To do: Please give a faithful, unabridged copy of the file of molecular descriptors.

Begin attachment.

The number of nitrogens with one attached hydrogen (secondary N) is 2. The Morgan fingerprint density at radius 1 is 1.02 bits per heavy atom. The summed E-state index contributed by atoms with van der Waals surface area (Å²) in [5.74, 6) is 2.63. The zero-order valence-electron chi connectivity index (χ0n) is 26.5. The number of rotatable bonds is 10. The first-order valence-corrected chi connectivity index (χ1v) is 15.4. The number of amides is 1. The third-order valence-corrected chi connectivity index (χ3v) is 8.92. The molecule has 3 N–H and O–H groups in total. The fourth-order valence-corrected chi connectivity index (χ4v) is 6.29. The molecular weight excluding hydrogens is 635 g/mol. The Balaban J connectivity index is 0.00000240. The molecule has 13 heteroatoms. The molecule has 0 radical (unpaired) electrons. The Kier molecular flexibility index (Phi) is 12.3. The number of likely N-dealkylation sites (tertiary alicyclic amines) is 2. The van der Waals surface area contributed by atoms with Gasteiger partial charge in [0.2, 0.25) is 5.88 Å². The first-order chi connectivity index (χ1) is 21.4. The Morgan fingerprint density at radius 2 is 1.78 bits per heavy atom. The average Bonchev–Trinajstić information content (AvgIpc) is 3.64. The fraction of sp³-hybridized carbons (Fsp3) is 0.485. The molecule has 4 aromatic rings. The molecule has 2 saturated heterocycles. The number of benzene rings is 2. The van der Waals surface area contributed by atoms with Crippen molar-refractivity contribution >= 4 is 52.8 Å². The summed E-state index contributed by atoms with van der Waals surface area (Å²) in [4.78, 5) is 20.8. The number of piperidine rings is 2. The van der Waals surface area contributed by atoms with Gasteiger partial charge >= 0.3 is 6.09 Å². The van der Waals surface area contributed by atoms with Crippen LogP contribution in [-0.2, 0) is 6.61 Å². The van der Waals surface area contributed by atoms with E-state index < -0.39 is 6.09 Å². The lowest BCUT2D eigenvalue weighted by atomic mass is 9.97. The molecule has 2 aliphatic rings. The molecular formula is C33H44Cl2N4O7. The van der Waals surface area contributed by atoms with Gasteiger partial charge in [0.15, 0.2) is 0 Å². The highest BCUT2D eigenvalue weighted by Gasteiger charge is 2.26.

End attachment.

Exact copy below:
The number of nitrogens with one attached hydrogen (secondary N) is 2. The Morgan fingerprint density at radius 1 is 1.02 bits per heavy atom. The summed E-state index contributed by atoms with van der Waals surface area (Å²) in [5.74, 6) is 2.63. The zero-order valence-electron chi connectivity index (χ0n) is 26.5. The number of rotatable bonds is 10. The first-order valence-corrected chi connectivity index (χ1v) is 15.4. The number of amides is 1. The third-order valence-corrected chi connectivity index (χ3v) is 8.92. The molecule has 3 N–H and O–H groups in total. The fourth-order valence-corrected chi connectivity index (χ4v) is 6.29. The molecular weight excluding hydrogens is 635 g/mol. The Balaban J connectivity index is 0.00000240. The molecule has 13 heteroatoms. The molecule has 0 radical (unpaired) electrons. The Kier molecular flexibility index (Phi) is 12.3. The number of likely N-dealkylation sites (tertiary alicyclic amines) is 2. The van der Waals surface area contributed by atoms with Gasteiger partial charge in [0.2, 0.25) is 5.88 Å². The first-order chi connectivity index (χ1) is 21.4. The Morgan fingerprint density at radius 2 is 1.78 bits per heavy atom. The average Bonchev–Trinajstić information content (AvgIpc) is 3.64. The fraction of sp³-hybridized carbons (Fsp3) is 0.485. The molecule has 4 aromatic rings. The molecule has 2 saturated heterocycles. The number of benzene rings is 2. The van der Waals surface area contributed by atoms with Crippen molar-refractivity contribution >= 4 is 52.8 Å². The summed E-state index contributed by atoms with van der Waals surface area (Å²) in [4.78, 5) is 20.8. The number of piperidine rings is 2. The van der Waals surface area contributed by atoms with Gasteiger partial charge >= 0.3 is 6.09 Å². The van der Waals surface area contributed by atoms with Crippen LogP contribution in [-0.2, 0) is 6.61 Å². The van der Waals surface area contributed by atoms with E-state index < -0.39 is 6.09 Å². The lowest BCUT2D eigenvalue weighted by atomic mass is 9.97. The molecule has 2 aliphatic rings. The molecular formula is C33H44Cl2N4O7. The van der Waals surface area contributed by atoms with Gasteiger partial charge in [0.15, 0.2) is 0 Å². The highest BCUT2D eigenvalue weighted by Gasteiger charge is 2.26.